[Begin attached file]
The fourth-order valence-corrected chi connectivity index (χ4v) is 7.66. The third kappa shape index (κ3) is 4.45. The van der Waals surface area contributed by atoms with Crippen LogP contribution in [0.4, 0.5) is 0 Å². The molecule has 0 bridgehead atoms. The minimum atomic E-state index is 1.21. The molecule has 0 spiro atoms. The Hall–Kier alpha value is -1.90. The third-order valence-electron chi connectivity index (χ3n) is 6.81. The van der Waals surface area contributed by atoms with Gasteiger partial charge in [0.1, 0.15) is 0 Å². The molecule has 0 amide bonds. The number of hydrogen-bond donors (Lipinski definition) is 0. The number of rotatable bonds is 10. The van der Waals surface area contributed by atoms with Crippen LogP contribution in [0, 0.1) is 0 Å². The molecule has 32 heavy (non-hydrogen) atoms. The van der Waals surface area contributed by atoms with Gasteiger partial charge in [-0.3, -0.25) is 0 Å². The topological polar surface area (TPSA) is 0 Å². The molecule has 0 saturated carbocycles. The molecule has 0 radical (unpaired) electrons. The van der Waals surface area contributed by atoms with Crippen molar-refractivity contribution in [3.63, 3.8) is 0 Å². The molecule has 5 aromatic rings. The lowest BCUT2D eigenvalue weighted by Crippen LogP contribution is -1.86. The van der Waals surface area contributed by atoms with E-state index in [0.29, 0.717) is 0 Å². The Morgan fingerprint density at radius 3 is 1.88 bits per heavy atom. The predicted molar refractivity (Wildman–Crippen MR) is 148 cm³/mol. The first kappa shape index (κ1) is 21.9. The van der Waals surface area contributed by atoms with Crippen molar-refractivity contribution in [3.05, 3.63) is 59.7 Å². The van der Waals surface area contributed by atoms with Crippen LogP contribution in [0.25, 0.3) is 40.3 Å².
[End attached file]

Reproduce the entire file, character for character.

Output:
The fourth-order valence-corrected chi connectivity index (χ4v) is 7.66. The third kappa shape index (κ3) is 4.45. The van der Waals surface area contributed by atoms with Crippen LogP contribution in [0.4, 0.5) is 0 Å². The molecule has 0 bridgehead atoms. The minimum atomic E-state index is 1.21. The molecule has 0 spiro atoms. The Hall–Kier alpha value is -1.90. The third-order valence-electron chi connectivity index (χ3n) is 6.81. The van der Waals surface area contributed by atoms with Gasteiger partial charge in [0.1, 0.15) is 0 Å². The molecule has 0 amide bonds. The number of hydrogen-bond donors (Lipinski definition) is 0. The number of rotatable bonds is 10. The van der Waals surface area contributed by atoms with Crippen LogP contribution in [0, 0.1) is 0 Å². The molecule has 32 heavy (non-hydrogen) atoms. The van der Waals surface area contributed by atoms with Gasteiger partial charge in [-0.3, -0.25) is 0 Å². The topological polar surface area (TPSA) is 0 Å². The molecule has 0 saturated carbocycles. The molecule has 0 radical (unpaired) electrons. The van der Waals surface area contributed by atoms with Crippen molar-refractivity contribution in [3.63, 3.8) is 0 Å². The molecule has 5 aromatic rings. The lowest BCUT2D eigenvalue weighted by Crippen LogP contribution is -1.86. The van der Waals surface area contributed by atoms with E-state index in [0.29, 0.717) is 0 Å². The Morgan fingerprint density at radius 3 is 1.88 bits per heavy atom. The predicted molar refractivity (Wildman–Crippen MR) is 148 cm³/mol. The first kappa shape index (κ1) is 21.9. The van der Waals surface area contributed by atoms with Crippen molar-refractivity contribution in [3.05, 3.63) is 59.7 Å². The van der Waals surface area contributed by atoms with Crippen LogP contribution in [0.25, 0.3) is 40.3 Å².